1. ITV Report

Millions bathe in Ganges for Hindu cleansing festival

Hindu devotees pray as they attend the first "Shahi Snan". Photo: Ahmad Masood / Reuters

The world's largest gathering of people, the 55-day congregation known as Kumbh Mela, has begun with tens of thousands of devotees, led by ash-smeared Naga ascetics, taking a dip at the confluence of the three most sacred rivers in the north Indian town of Allahabad.

ITV News Correspondent Geraint Vincent reports:

The festival started at the crack of dawn today when Hindu saints started coming in heavily decked-out chariots, some in silver and gold, with hundreds following in a procession on foot, beating drums and blowing conch shells.

Hindu holymen revelled in the water this morning as Kumbh Mela began. Credit: Ahmad Masood / Reuters

The inaugural day of the two-month-long congregation, often described as the "greatest show on earth", was marked by the first "Shahi Snan" of 13 "akharas".

Naga Sadhus - a martial order of ascetics who move about either naked or scantily clad with matted hair and ash smeared bodies - marched to a main bathing area at Sangam in processions with their leaders perched atop ornately decorated elephants, horses and chariots and musical bands in a unique blend of austerity and opulence.

The Mela will see up to 100 million Hindus assembling over the next two months to take a holy bath in the Ganges, which is believed to cleanse one of all sins.

A sea of people had gathered at the water waiting for first light. Credit: ITV News/Matt Williams

For many Hindus, the Kumbh Mela is a religious vacation, where prayers are offered and sought while camping together with families and friends at the carnival site for the entire mela period.

The Kumbh Mela takes place every 12 years in the holy city of Allahabad with smaller events taking place every three years in other locations around the country.

According to Hindu mythology, the mela originated after a few drops of nectar of immortality fell on Allahabad, Nasik, Ujjain and Haridwar, the four holy places that host the festival alternately.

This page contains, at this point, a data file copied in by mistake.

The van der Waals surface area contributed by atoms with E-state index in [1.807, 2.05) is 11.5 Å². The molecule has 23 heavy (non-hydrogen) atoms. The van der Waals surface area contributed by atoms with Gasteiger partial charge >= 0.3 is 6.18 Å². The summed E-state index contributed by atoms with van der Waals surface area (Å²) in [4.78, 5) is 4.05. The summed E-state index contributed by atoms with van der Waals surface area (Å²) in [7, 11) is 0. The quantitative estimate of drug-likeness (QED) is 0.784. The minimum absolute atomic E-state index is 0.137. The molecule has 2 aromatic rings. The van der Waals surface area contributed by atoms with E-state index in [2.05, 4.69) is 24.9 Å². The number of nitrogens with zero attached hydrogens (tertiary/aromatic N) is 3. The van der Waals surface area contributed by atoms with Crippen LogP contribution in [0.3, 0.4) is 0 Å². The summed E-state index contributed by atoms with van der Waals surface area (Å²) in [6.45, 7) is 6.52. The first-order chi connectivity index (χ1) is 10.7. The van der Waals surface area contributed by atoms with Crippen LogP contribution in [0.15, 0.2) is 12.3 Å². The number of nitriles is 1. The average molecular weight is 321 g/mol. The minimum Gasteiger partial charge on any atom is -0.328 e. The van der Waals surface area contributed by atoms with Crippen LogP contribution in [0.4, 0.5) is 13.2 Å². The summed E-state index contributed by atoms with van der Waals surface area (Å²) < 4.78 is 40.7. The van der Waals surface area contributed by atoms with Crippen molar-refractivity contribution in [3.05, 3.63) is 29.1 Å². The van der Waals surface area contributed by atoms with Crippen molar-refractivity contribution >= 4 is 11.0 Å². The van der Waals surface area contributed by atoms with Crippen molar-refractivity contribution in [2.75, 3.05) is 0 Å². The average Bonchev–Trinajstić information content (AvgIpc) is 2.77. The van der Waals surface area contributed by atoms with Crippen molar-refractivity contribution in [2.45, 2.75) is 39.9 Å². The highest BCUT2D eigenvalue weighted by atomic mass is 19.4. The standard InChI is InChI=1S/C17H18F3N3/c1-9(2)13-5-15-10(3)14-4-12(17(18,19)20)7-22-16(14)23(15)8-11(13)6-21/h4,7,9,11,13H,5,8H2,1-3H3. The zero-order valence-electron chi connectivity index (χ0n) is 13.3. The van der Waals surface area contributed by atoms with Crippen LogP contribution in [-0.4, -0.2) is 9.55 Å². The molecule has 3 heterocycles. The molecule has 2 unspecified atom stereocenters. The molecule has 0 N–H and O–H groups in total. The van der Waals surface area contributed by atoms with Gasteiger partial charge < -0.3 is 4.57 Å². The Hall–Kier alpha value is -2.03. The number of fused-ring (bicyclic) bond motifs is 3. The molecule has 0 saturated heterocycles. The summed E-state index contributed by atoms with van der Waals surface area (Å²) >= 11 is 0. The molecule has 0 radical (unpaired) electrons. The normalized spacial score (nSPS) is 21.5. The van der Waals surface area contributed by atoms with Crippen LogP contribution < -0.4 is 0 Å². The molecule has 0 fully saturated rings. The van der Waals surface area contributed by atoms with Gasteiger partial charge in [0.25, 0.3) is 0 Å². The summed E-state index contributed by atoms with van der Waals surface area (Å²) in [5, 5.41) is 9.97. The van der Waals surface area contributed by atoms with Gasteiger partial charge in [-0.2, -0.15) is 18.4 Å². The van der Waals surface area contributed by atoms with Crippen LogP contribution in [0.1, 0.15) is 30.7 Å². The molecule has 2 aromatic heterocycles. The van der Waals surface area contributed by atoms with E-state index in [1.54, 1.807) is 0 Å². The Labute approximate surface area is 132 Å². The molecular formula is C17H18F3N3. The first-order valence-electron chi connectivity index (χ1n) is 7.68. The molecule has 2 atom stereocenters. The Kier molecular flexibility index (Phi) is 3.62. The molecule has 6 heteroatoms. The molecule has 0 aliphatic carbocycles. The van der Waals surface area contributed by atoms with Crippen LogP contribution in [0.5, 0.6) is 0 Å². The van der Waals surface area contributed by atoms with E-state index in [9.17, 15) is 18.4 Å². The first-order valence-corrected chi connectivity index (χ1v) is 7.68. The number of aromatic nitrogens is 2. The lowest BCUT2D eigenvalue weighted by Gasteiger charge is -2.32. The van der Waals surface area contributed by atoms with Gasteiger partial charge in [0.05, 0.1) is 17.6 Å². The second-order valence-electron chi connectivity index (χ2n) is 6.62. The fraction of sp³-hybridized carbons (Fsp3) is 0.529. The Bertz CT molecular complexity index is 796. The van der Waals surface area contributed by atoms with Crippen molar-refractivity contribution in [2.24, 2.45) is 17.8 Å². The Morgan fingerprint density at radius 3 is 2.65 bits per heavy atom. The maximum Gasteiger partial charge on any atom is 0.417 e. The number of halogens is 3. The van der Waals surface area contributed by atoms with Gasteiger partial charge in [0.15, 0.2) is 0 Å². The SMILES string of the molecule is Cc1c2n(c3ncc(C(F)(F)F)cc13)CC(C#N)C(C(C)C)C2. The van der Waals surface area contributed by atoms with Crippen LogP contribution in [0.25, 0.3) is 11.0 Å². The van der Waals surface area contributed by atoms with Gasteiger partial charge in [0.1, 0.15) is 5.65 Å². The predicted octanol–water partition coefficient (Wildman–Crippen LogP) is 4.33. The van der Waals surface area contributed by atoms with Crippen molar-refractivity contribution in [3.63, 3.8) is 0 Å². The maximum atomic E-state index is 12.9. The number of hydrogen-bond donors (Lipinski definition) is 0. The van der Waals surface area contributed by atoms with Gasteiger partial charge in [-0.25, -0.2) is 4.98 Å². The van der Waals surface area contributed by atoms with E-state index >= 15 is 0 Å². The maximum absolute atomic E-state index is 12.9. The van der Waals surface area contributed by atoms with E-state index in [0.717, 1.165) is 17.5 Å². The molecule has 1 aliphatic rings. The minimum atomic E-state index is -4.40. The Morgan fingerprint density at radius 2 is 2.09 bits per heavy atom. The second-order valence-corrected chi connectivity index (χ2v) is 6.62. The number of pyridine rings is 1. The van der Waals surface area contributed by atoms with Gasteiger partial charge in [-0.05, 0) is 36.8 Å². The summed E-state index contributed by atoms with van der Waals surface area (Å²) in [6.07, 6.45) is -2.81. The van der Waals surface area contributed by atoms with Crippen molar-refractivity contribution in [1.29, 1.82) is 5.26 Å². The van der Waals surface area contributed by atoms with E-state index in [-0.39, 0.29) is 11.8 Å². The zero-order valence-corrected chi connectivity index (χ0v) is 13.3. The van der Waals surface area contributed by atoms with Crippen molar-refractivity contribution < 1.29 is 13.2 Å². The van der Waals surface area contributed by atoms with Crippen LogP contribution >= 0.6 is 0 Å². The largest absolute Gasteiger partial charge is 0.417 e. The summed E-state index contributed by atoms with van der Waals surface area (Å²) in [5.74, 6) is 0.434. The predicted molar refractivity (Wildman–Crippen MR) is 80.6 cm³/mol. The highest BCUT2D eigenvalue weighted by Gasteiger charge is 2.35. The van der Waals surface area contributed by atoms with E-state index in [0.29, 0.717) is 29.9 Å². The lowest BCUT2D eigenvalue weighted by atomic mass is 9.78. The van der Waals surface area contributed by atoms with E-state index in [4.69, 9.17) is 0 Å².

Daylight saw the religious festival begin in earnest. Credit: ITV News/Matt Williams

The different sects of Hindu saints are given their turn to avoid violent clashes among ascetics.

The sects, known as akharas, have been allotted fixed time, ranging from 30 minutes to about an hour depending upon the size of their respective procession, for bathing.

The routes for going to and returning from Sangam are separated, so as to ward off the possibility of members of rival akharas coming into contact with each other.

Ash was smeared into the bodies of the bathers. Credit: ITV News/Sanjay Jha

As soon as pilgrims finish bathing, they are encouraged to move away and make space for other bathers to avoid a stampede.

There are six particularly auspicious days to bathe, also known as Royal Bathing days.

The biggest bathing day is going to be on February 10, when approximately 305 million people are expected to take to the waters.

All generations found they way to the holy water. Credit: ITV News/Sanjay Jha

Holy men, seers and saints from across the nation have assembled at Allahabad for the two-month spectacle which offers a glimpse of Indian spiritualism.

A bather drains water from a conch shell. Credit: ITV News/Sanjay Jha

Local officials have made elaborate arrangements for devotees who will be flocking to the city.

More than two million pilgrims are already living for the entire mela period in make-shift accommodation on the banks of Ganges.

Most of them are staying in tents, temporary shelters or with their gurus.

The festival is expected to generate at least £1.3 billion worth of business. Credit: ITV News/Matt Williams

The large gathering is also a business opportunity for the local government. According to an Indian trade body, the festival is expected to generate at least £1.3 billion worth of business.

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